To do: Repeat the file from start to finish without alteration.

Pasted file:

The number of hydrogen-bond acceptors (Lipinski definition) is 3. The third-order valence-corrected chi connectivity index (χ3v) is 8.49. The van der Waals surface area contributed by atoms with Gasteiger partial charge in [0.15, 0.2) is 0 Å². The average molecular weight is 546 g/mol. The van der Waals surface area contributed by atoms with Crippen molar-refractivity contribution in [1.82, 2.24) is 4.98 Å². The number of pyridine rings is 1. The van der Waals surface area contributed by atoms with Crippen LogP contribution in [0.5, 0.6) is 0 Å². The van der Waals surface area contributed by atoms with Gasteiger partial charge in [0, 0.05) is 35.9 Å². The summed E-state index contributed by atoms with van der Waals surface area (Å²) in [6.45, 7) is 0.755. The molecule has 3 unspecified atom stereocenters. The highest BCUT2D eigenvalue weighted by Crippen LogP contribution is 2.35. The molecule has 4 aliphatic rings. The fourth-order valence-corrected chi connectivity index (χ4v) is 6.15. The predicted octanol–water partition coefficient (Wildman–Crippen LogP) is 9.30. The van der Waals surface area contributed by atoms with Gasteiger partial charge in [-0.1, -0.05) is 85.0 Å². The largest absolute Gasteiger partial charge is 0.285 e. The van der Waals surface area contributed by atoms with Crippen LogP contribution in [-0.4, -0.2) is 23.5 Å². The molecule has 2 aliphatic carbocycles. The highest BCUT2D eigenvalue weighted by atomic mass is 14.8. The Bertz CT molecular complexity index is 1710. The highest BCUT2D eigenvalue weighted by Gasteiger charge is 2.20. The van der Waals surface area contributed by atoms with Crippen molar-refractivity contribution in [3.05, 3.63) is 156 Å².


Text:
The number of hydrogen-bond acceptors (Lipinski definition) is 3. The third-order valence-corrected chi connectivity index (χ3v) is 8.49. The van der Waals surface area contributed by atoms with Gasteiger partial charge in [0.15, 0.2) is 0 Å². The average molecular weight is 546 g/mol. The van der Waals surface area contributed by atoms with Crippen molar-refractivity contribution in [1.82, 2.24) is 4.98 Å². The number of pyridine rings is 1. The van der Waals surface area contributed by atoms with Crippen LogP contribution in [0.5, 0.6) is 0 Å². The van der Waals surface area contributed by atoms with Gasteiger partial charge in [0, 0.05) is 35.9 Å². The summed E-state index contributed by atoms with van der Waals surface area (Å²) in [6.45, 7) is 0.755. The molecule has 3 unspecified atom stereocenters. The highest BCUT2D eigenvalue weighted by Crippen LogP contribution is 2.35. The molecule has 4 aliphatic rings. The fourth-order valence-corrected chi connectivity index (χ4v) is 6.15. The predicted octanol–water partition coefficient (Wildman–Crippen LogP) is 9.30. The van der Waals surface area contributed by atoms with Gasteiger partial charge in [-0.1, -0.05) is 85.0 Å². The largest absolute Gasteiger partial charge is 0.285 e. The van der Waals surface area contributed by atoms with Crippen LogP contribution in [-0.4, -0.2) is 23.5 Å². The molecule has 2 aliphatic carbocycles. The highest BCUT2D eigenvalue weighted by atomic mass is 14.8. The Bertz CT molecular complexity index is 1710. The highest BCUT2D eigenvalue weighted by Gasteiger charge is 2.20. The van der Waals surface area contributed by atoms with Crippen molar-refractivity contribution in [3.05, 3.63) is 156 Å².